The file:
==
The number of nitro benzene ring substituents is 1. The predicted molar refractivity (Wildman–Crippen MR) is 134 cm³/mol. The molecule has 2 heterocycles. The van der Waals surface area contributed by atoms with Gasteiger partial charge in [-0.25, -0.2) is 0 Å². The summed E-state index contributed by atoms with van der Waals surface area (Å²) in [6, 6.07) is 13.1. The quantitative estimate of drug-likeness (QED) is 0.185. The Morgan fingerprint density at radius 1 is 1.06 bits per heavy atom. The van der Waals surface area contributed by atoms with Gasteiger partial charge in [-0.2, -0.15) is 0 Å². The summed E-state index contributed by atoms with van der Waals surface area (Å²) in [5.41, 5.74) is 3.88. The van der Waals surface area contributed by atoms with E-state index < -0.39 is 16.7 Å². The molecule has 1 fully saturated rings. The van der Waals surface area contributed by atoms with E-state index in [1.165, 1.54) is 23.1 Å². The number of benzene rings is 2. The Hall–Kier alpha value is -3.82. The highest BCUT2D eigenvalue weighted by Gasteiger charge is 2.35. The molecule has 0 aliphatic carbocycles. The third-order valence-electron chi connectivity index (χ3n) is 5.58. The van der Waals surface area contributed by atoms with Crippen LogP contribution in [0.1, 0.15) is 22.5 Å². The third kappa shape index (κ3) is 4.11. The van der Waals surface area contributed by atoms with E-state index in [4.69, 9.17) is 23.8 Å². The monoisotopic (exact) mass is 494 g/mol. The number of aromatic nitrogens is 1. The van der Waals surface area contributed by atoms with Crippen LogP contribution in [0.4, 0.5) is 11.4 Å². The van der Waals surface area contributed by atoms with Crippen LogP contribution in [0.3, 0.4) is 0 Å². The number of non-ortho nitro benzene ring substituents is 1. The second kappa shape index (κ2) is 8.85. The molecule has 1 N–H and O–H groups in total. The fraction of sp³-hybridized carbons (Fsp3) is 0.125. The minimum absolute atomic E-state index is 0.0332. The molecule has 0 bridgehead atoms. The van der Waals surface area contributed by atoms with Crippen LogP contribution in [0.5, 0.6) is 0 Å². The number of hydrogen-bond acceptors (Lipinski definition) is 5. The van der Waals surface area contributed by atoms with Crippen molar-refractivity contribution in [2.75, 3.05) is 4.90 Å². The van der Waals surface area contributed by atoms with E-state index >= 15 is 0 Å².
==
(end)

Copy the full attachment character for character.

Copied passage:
The number of nitro benzene ring substituents is 1. The predicted molar refractivity (Wildman–Crippen MR) is 134 cm³/mol. The molecule has 2 heterocycles. The van der Waals surface area contributed by atoms with Gasteiger partial charge in [-0.25, -0.2) is 0 Å². The summed E-state index contributed by atoms with van der Waals surface area (Å²) in [6, 6.07) is 13.1. The quantitative estimate of drug-likeness (QED) is 0.185. The Morgan fingerprint density at radius 1 is 1.06 bits per heavy atom. The van der Waals surface area contributed by atoms with Gasteiger partial charge in [-0.2, -0.15) is 0 Å². The summed E-state index contributed by atoms with van der Waals surface area (Å²) in [5.41, 5.74) is 3.88. The van der Waals surface area contributed by atoms with E-state index < -0.39 is 16.7 Å². The molecule has 1 fully saturated rings. The van der Waals surface area contributed by atoms with E-state index in [1.165, 1.54) is 23.1 Å². The number of benzene rings is 2. The Hall–Kier alpha value is -3.82. The highest BCUT2D eigenvalue weighted by Gasteiger charge is 2.35. The molecule has 0 aliphatic carbocycles. The third-order valence-electron chi connectivity index (χ3n) is 5.58. The van der Waals surface area contributed by atoms with Crippen LogP contribution in [0.1, 0.15) is 22.5 Å². The third kappa shape index (κ3) is 4.11. The van der Waals surface area contributed by atoms with E-state index in [4.69, 9.17) is 23.8 Å². The monoisotopic (exact) mass is 494 g/mol. The number of aromatic nitrogens is 1. The van der Waals surface area contributed by atoms with Crippen LogP contribution in [0.4, 0.5) is 11.4 Å². The van der Waals surface area contributed by atoms with Crippen LogP contribution in [0.3, 0.4) is 0 Å². The number of non-ortho nitro benzene ring substituents is 1. The second kappa shape index (κ2) is 8.85. The molecule has 1 N–H and O–H groups in total. The fraction of sp³-hybridized carbons (Fsp3) is 0.125. The minimum absolute atomic E-state index is 0.0332. The molecule has 0 bridgehead atoms. The van der Waals surface area contributed by atoms with Crippen LogP contribution in [0.5, 0.6) is 0 Å². The number of hydrogen-bond acceptors (Lipinski definition) is 5. The van der Waals surface area contributed by atoms with Crippen molar-refractivity contribution in [2.75, 3.05) is 4.90 Å². The van der Waals surface area contributed by atoms with E-state index >= 15 is 0 Å².